This is the first in a three-part series that takes a look back at a year of news.
This is the first in a three-part series highlighting some of the stories that shaped the Dartmouth community in the College's 250th year. Read part two, highlighting stories about students' accomplishments in 2019, and part three, highlighting faculty accomplishments.
It was a year of celebrations: Dartmouth kicked off its 250th-anniversary festivities across campus on Jan. 10—the first in a series of events across the country and the world. The Call to Lead campaign passed the $2 billion mark, and students, faculty, alumni and staff heeded the Call to Serve, volunteering more than 250,000 hours to nonprofit organizations and communities in in 37 countries and all 50 states. The College convened its first-ever global summit in London, where, among other things, President Philip J. Hanlon '77 announced a $25 million dollar gift to support the Tuck School of Business' global learning program, TuckGO—the largest gift in Tuck's history.
Back on campus, a renovated and expanded Hood Museum of Art reopened to the public after three years of construction. The College launched the Campus Climate and Culture Initiative (C3I), aimed at creating a learning environment free from sexual harassment and the abuse of power—the third pillar in a series of initiatives Dartmouth has launched in recent years to decrease high-risk behavior (Moving Dartmouth Forward) and increase diversity, equity, and inclusion (Inclusive Excellence). And Dartmouth joined the Association of American Universities, a consortium of 65 of America's leading public and private research universities.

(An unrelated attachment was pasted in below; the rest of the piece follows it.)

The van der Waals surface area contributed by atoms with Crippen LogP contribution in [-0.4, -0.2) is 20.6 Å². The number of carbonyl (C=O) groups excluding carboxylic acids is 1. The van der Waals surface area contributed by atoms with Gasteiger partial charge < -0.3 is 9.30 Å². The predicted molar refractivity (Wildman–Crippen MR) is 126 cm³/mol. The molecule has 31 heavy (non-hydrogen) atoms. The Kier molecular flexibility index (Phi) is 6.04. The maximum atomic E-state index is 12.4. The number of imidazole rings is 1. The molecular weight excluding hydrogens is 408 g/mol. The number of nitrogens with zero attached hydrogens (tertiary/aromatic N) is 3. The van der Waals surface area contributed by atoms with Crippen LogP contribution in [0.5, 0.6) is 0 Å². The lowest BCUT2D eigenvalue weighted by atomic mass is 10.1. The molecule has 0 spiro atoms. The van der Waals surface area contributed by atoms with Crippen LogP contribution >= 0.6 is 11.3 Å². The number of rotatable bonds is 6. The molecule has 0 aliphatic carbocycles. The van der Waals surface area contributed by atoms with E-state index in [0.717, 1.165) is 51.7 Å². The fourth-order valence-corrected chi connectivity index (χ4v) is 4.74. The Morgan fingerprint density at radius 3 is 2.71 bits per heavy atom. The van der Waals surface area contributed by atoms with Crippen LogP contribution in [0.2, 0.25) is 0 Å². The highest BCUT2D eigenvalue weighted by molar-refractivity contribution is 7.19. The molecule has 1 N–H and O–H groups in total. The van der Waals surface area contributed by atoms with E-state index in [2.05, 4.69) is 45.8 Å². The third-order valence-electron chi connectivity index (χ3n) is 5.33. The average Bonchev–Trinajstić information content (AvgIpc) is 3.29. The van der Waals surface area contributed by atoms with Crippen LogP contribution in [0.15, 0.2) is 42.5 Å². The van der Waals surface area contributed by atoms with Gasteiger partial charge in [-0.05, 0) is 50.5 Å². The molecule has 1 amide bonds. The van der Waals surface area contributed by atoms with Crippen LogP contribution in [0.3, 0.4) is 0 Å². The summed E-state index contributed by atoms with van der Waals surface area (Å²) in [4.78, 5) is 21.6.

At commencement 2019, internationally renowned cellist Yo-Yo Ma urged graduates to use their power and privilege "thoughtfully, with restraint, and with good intention." Dartmouth News remembered Fred Rogers '50's 2002 address, in which he urged graduates to stand for love, peace, and justice.
During the year, a dozen contenders in the New Hampshire Democratic presidential primary—and two in the Republican—made first-in-the-nation stopovers on campus, including, in February, Dartmouth's own Kirsten Gillibrand '88. The football team traveled to Yankee Stadium in November, where they beat Princeton 27-10. Several members of the faculty won major awards, including Appleton Professor of Natural Philosophy Marcelo Gleiser, who won the Templeton Prize, and Associate Professor of Computer Science Xia Zhou, who received a Presidential Early Career Award for Scientists and Engineers. Ecologist Kathryn Cottingham and theoretical physicist Robert Caldwell were named fellows of the American Association for the Advancement of Science. Researchers from Thayer School of Engineering embarked on a historic expedition to gather data in Arctic. And Dartmouth News went on the road with the Stretch, the Earth sciences department's storied off-campus program—following students from mountain glaciers in the Canadian Rockies to the Grand Canyon in Arizona.
View a list of top stories. And watch for tomorrow's story, showcasing the year's student accomplishments, and Wednesday's story, focusing on faculty.
Hannah Silverstein can be reached at firstname.lastname@example.org.